St. Louis Fed Chief Bullard Explains Objections To 0.25% Rate Cut

St. Louis Fed Chief Bullard Explains Objections To 0.25% Rate Cut

The Federal Open Market Committee decided Sept. 18 to lower its target range for the federal funds rate by 25 basis points, but Federal Reserve Bank of St. Louis CEO James Bullard said more should have been done.

What Happened

The Fed lowered its target range from 2% to 1.75%, but Bullard wrote in a blog a more "appropriate action" would be lowering the target range to 1.5%.

The economist, who has held his post since 2008, argued U.S. economic growth is likely to slow in the near-term amid trade policy uncertainty.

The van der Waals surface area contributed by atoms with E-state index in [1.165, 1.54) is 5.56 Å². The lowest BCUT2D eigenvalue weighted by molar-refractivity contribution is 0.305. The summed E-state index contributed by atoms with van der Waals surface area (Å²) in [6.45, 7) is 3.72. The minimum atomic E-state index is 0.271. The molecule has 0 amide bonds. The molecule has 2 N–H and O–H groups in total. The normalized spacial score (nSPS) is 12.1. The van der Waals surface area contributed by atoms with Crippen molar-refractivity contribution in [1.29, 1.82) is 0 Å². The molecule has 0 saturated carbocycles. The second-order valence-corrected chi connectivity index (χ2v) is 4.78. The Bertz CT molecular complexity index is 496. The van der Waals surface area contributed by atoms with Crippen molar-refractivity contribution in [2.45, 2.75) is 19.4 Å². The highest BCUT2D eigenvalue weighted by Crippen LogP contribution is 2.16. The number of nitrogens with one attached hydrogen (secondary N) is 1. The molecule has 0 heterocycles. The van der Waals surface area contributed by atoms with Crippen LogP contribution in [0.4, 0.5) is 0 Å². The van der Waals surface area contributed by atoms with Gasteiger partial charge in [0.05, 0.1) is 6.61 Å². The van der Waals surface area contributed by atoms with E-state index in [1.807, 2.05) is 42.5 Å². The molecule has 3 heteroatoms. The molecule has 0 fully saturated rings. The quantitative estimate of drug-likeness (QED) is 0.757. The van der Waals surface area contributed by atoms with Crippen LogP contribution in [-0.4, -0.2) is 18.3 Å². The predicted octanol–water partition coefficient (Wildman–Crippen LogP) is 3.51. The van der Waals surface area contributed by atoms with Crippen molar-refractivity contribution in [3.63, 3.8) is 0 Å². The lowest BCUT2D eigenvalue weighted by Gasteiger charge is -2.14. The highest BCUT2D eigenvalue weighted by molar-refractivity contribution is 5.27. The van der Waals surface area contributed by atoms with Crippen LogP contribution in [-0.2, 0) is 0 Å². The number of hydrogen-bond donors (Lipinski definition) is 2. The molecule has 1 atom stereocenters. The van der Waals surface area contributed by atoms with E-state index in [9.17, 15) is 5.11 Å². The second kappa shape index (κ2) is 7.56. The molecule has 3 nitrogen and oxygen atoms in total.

The domestic manufacturing industry "already appears to be in recession," he said. 

Personal consumption expenditures inflation measures remain 40 to 60 basis points below the FOMC's 2% target, Bullard said.

Inflation expectations continue to model longer-term rates "substantially below" the target despite recent rate cuts, he said. 

Why It's Important

The Fed should have taken bigger steps to lower rates as an insurance policy against continued declines in inflation and a slowing economy, Bullard said.

The bigger cut would also be seen as "prudent risk management" and help push inflation closer to the target rate, in his view. 

What's Next

Bullard remains "confident" that Fed officials will continue monitoring economic development and "respond accordingly" to any changes, Bullard said. 

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